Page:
Abundance of wild straberries

All this work in the garden must make you pretty hungry your probably asking. Yes, but dont worry I have two more than averagely delicious breakfast or anytime of the day (if you like breakfast anytime of the day) recipes to keep your blood sugars up.

Banana Bread

Makes 1 loaf
1 ½ cup plain flour
1½ teaspoons baking powder
1/3 cup caster sugar
½ cup brown sugar
1 teaspoon ground cinnamon
1 teaspoon vanilla extract
2 medium eggs
1/2 cup vegetable oil
3 mashed bananas

Preheat the oven to 160'C
Combine flour, baking powder, sugars, cinnamon and vanilla extract.
Make a well in the centre and add the eggs, oil and mashed banana.
Mix to combine. Pour into a lined 20cm x 10cm x 10cm loaf tin.Sprinkle with brown sugar and bake for 60 minutes or until cooked when tested with a skewer.

Enjoy toasted and generously spread with butter or fresh.

This next recipe is the Muirson Flat's staple. Breakfast lunch and tea. It is made up of whatever treaties have made their way from Lincoln Rd's 'Bin Inn' to our pantry. Super cheap and healthy and taste's, fantastic.

Muirson Muesli

Make's one large container full (is that even helpful?)
400g Wholegrain Oats
500g Porridge oats
1 cup of Wheat germ
1/2 cup of mixed seeds/nuts, I recommend sesame, sunflower, linseed,sliced almonds, cashews or whatevers going cheap at your local.
1/2 cup of bran or bran flakes or you can go without the bran
1 cup of threaded or flaked coconut
1/2 cup of dried fruit I recommend dried pears. the bomb.  or dried cranberries

1 cup of vegetable oil
2 Tbsp honey
1 Tbsp golden syrup
2 tsp vanilla essence
1 tsp of cinnamon (or your favourite spice)

Preheat the oven to 130'C
Combine all the dry ingredients except the coconut, bran and fruit and mix well in a metal tray or tin. In a small saucepan add all the wet ingredients and stir over medium heat until well combined.
Stir the honey/oil through the oats thoroughly then pop in the oven for around 1.5 hours (give or take 15mins)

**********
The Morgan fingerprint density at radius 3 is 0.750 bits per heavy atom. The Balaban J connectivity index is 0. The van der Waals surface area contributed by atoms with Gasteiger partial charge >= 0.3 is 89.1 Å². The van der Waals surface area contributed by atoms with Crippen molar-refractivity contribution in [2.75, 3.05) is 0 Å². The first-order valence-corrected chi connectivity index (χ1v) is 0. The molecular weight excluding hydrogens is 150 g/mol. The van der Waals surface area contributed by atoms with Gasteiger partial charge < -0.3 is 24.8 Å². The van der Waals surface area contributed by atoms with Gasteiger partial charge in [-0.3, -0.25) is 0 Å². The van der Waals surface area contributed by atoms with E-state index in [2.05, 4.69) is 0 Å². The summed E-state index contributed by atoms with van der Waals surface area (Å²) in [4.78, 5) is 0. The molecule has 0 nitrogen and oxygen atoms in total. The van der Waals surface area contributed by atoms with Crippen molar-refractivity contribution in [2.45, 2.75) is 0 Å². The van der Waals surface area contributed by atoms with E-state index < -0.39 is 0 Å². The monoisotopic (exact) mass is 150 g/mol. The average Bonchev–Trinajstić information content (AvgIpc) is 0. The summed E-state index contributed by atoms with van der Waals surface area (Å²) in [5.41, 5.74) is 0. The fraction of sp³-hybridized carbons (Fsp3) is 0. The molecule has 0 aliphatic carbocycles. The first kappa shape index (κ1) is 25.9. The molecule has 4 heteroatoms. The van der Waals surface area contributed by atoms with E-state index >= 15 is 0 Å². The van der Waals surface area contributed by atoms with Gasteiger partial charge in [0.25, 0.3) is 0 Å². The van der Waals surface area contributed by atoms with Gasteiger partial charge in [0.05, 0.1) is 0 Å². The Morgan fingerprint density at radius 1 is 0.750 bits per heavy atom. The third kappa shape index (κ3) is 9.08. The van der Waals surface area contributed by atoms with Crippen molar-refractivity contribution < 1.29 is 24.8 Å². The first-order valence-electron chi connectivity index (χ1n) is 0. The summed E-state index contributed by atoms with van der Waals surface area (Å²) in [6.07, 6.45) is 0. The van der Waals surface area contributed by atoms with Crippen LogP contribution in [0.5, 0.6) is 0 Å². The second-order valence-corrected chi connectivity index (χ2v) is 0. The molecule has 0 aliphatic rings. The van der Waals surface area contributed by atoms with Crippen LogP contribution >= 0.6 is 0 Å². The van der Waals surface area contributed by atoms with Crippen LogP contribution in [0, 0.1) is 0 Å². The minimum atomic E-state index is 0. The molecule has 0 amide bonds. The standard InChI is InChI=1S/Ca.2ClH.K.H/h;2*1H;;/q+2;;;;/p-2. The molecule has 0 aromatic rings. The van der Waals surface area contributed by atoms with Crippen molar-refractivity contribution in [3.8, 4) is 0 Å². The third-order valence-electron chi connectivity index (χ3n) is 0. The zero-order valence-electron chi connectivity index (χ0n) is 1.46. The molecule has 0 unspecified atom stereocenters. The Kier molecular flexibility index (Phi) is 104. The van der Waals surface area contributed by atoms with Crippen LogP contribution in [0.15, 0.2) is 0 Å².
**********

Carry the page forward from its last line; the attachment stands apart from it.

I stir the muesli every 30 mins or so to give an even toasting but if your using a shallow tray cook for less time and stir every 20 mins.

Once the muesli looks golden brown and is crisp remove from heat and add the coconut, bran and fruit. Let it cool then store in an airtight container.

Serve with greek yoghurt and your favourite seasonal fruit

Best thing about this recipe is you can chop and change anything. From adding leftover apple crumble or depending on dietery requirements adding nuts/fruits with added vitamins/nutrients specific to your needs.Yay.

Happy breakfast eating readers. Love to you all

Monday, October 15, 2012

Fudging Delicious Fudge

Theres only one or 2 things I like more than chocolate. Fudge and fruit.It's is one of those things where no matter how sick you feel, you could always go for another piece. So on a recent fudge friendly day (raining) my flat mate and I deceided to pop out 2 of the best fudges you'll ever taste inspired from the 2 baking heart-throbs, Nigella and Jo Seagar. And I know that God wanted me to make it kos Lindt was on special at 2 for $5.00.

Dark Chocolate Pistachio Fudge or with sea salt or whatever you like really

 makes 64 pieces

350 g of dark chocolate (I used 85% but the whittakers dark ghana would work well too)

1x 400g can of sweetened condensed milk

30g Butter

pinch of salt

either a handful of chopped and roasted, flakey sea salt or your choosen treat.

Place chopped chocolate, condensed milk, chopped butter and a pinch of salt in a heavy based saucepan over a low heat and stir until melted.
Add the chopped nuts and combine
Pour into a foil or baking paper lined fudge tray. Refrigerate until set, slice into small pieces and eat until your tummies content. If your wanting to use the flakey sea salt (defs recommend) then sprinkle over just before serving.

Next, A love handle classic.
Russian Fudge

makes 60 pieces

2x 400g cans of sweetened condensed milk
2 Cups of firmly packed brown sugar
250g Butter
100ml glucose syrup (you can find in supermarket or just use a little extra golden syrup)
3 Tablespoons of golden syrup
400g white chocolate chopped
1 tsp vanilla essence

Line a 20cmx30cm tray atleast 4 cm deep